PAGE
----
City Food - Bhai Subhan's Chai Stall, Turkman Gate

City Food – Bhai Subhan’s Chai Stall, Turkman Gate

City Food - Bhai Subhan's Chai Stall, Turkman Gate

Exploring the city in the time sof extreme heat.

[Text and photo by Mayank Austen Soofi]

Perched across the road from one of the very few surviving stone gateways of the Walled City, this modest 44-year-old tea stall commands reverence for successfully surviving through these furiously changing times, when far more muscular Old Delhi institutions couldn’t.

The gentle Bhai Subhan, who talks so softly that you have to strain your ears to hear him, arrived from Muzaffarpur in Bihar, and, by accident of circumstances, chose this site to set up his establishment. This evening, he recalls those long-ago days.

“A patri bazar existed here… a stall for khameeri rotiyan, a stall for biryani, a stall for halwa-paratha… mine too was one of those, except that I had no cart then and I would sit on the ground.”

At this point in his narration, Bhai Subhan is interrupted by a 6pm loyalist–“Make me a chai as beautiful as your looks.”

The chai man blushes.

In the mid-1980s, Bhai Subhan says, the authorities put an end to the patri bazar; the stalls were forced to move elsewhere. Somehow he not only managed to stay, but also thrived enough to acquire this cart.

By now, a bunch of chai stall patrons have gathered around the cart, attentively listening to the stall owner. The talk soon turns to the season’s unusually extreme heat: “No matter how hot the mausam be, Dilli’s chai stalls get their chai drinkers”—remarks a grinning auto rickshaw driver. Bhai Subhan looks thoughtful, saying, “For the first time in many summers , I’m facing a significant drop in my day earnings.” Even so, he says, this trying season too shall pass and… suddenly a few of the men around the cart exclaim together that “Bhai Subhan will keep giving us chai.” The stall serves daily from 7am to midnight, punctuated only by a brief break for Bhai Subhan’s midday meal, prepared by wife Zubeidaa Khatoon at their home in Khazoori Khas.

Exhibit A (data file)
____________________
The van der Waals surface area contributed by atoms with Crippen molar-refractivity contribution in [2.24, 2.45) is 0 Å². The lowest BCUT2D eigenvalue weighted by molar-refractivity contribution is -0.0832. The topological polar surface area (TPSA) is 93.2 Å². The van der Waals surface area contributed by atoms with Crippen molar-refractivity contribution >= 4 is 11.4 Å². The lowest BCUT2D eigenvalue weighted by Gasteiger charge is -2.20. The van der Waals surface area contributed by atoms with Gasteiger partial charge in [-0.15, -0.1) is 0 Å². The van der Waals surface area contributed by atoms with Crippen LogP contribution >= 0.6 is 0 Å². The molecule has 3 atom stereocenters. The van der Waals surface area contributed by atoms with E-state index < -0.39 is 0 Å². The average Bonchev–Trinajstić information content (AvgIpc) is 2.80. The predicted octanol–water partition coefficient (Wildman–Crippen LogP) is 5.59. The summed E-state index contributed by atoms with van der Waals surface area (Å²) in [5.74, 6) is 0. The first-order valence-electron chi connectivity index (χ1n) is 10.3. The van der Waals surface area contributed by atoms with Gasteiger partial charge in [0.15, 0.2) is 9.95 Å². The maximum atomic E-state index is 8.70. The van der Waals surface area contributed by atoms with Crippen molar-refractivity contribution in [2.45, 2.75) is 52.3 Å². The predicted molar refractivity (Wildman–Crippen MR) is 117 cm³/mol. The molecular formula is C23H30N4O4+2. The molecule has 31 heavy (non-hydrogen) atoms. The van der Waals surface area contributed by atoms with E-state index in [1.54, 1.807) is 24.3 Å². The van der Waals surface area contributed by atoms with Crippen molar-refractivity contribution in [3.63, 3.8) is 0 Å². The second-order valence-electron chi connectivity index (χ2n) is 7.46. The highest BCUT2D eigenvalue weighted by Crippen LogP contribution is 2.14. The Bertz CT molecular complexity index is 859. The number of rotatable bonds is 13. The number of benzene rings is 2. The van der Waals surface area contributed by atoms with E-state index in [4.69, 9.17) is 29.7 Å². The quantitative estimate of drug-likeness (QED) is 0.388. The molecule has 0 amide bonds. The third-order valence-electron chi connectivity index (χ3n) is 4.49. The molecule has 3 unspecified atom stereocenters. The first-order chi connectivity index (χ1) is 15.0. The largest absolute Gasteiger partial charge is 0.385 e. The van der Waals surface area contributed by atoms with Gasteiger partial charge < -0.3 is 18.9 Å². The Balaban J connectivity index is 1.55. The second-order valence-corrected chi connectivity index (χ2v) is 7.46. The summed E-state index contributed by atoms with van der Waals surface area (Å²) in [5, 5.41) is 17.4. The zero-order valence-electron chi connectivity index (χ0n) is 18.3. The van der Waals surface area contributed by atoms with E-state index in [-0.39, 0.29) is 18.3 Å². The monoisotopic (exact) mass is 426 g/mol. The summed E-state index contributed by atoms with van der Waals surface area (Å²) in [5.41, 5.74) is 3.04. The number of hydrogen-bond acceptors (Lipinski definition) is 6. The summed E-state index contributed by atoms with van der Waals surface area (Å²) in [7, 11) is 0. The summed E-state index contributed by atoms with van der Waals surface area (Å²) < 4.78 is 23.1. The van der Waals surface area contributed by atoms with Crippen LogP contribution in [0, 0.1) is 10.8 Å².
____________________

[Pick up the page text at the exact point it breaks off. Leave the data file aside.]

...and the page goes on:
As the evening deepens and the sky over Turkman Gate darwaza turns dark blue, more regulars crowd around the cart. Some men are carrying their paper glasses—along with snacky mathhi/fen—to a muddy slope behind the stall, where they have sat down on their haunches, to consume their chai in quietude.

Meanwhile, Bhai Subhan is busy, his roadside establishment conveying an impression of infinite longevity, as if it stands outside the limitations of time, and will continue to function long after we are no more.